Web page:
You think you're week is trundling along fine and then the rug gets pulled from underneath you - but you never suspect one of your favourite fruits to be to blame.
The produce aisles are supposed to be one of the least problematic places in a supermarket, yet the fruit and veg section is now being viewed in a new light after people found out one of the greengrocer's best kept secrets.
It's blueberries... they aren't actually blue.
Yep, you read that right - even though blackberries are black, peaches are peach, cherries are cherry red and oranges are orange, it turns out our favourite porridge topper has been masquerading as a berry that is blue all this time.
I mean, their colour doesn't take away from the fact that they're still considered a 'superfood', are rich in antioxidants, potassium and vitamin C and can boost your brain power... but it's a bit of a con, all the same.
Just as people were plopping the little things all over their morning pancakes. Good timing, Rach.
She was well aware people would be pretty taken aback when she shared the news with co-host Chris Warburton, while warning that her bizarre fact would 'raise an eyebrow or two'.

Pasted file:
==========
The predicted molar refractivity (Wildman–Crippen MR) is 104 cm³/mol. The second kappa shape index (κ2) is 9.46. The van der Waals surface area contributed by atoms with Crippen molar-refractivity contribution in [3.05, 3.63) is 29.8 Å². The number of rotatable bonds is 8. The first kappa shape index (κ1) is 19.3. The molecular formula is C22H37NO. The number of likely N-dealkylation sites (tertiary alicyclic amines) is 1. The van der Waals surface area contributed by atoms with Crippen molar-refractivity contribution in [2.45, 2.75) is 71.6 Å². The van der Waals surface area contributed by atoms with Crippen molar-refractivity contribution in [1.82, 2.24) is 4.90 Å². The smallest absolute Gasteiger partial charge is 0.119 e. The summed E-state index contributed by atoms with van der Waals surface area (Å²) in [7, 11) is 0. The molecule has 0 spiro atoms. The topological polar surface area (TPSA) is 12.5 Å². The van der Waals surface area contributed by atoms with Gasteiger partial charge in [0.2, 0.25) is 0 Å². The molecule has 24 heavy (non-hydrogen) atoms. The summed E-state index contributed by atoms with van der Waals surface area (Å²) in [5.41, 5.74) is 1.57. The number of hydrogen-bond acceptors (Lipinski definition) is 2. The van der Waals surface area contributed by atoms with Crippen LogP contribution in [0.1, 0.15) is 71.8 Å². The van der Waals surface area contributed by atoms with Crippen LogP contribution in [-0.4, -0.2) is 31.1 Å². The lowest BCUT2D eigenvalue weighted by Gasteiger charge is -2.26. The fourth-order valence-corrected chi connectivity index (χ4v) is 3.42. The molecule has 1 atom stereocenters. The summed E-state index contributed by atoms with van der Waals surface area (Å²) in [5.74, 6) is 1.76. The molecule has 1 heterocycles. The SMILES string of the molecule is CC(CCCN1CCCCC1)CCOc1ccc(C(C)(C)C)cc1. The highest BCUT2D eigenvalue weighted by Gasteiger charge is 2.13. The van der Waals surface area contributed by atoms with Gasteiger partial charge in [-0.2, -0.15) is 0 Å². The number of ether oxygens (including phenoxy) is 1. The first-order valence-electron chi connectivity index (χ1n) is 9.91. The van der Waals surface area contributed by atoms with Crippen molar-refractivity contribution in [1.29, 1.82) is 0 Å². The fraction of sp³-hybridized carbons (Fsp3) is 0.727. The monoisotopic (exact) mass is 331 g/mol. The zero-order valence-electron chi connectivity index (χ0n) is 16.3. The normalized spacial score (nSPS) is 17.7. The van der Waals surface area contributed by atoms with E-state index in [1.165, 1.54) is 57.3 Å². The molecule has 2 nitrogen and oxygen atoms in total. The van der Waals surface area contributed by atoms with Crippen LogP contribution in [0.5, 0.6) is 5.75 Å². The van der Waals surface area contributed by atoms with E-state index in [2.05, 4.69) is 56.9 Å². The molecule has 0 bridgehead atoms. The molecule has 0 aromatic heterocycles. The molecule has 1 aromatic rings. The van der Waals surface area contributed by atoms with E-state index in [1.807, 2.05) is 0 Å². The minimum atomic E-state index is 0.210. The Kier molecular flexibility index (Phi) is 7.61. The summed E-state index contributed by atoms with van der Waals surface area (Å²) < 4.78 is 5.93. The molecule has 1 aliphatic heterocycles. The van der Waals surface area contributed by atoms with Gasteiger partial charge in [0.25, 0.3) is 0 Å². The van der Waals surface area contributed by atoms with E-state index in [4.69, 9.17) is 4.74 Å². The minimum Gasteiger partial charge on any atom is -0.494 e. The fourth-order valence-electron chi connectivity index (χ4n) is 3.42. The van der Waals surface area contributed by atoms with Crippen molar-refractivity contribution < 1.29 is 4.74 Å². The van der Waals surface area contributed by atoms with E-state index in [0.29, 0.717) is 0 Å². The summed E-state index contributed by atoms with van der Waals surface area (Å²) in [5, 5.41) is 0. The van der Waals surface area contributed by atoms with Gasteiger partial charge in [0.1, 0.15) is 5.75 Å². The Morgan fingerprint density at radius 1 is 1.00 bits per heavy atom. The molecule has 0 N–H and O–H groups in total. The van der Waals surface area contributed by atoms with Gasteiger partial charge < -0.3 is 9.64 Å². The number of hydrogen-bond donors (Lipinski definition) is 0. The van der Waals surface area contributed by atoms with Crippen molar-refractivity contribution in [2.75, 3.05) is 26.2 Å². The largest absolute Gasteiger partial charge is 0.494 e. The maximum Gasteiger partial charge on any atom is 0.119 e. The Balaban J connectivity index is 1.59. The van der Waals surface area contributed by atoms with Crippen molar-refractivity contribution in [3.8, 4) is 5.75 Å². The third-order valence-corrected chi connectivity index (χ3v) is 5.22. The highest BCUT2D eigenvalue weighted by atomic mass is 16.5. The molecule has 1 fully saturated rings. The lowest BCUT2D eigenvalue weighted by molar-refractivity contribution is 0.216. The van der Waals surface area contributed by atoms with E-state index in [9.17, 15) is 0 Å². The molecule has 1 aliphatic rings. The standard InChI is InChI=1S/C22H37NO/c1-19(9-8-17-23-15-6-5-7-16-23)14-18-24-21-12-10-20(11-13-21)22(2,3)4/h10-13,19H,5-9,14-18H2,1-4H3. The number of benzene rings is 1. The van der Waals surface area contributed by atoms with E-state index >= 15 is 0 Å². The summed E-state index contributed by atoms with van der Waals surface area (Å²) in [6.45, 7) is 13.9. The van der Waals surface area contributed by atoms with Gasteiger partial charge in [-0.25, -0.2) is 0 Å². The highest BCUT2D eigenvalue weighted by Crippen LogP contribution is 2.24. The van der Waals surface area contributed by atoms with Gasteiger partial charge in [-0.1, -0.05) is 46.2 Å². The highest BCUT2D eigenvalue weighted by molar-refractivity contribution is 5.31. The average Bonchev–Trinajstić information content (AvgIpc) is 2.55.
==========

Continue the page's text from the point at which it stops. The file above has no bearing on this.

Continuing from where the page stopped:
The host said: "I read this morning that blueberries aren't blue. It's a trick of the light."
Chris spoke for the lot of us when he responded saying: "Get out of here! Get out of town."
The pair then began to discuss the landmark findings made by scientists at the University of Bristol which emerged earlier this week.
Basically, research found that blueberries only appear to have that trademark navy hue due to a trick of the light.
Believe it or not, the skin of the fruit is black and the berry juice is red - and there is no trace of any blue pigment in either the flesh of the berry or its skin.
It turns out that the colour we see comes from a colourless, two micron-thick wax layer which covers a blueberry, and has an intricate microscopic structure which 'interferes with light itself and makes it seem blue to the naked eye'.
If you blast a blueberry under a white light or the Sun, this will hit the wax, bounce around its structure and appear blue when it is reflected as a result.
Scientists stripped some blueberries of the wax, recrystallised it on a piece of card and analysed it in a lab - before discovering that the wax reflected both blue and ultraviolet light.
Humans cannot see ultraviolet light, so the berries appear to be blue to us.
A research fellow at Bristol's School of Biological Sciences, Rox Middleton, explained: "The blue of blueberries can't be 'extracted' by squishing – because it isn't located in the pigmented juice that can be squeezed from the fruit.
"That was why we knew that there must be something strange about the colour."
Rachel said of the study: "That was a tiny bit of my mind blown this morning."
You and me both, Rachel.Featured Image Credit: Getty Stock Images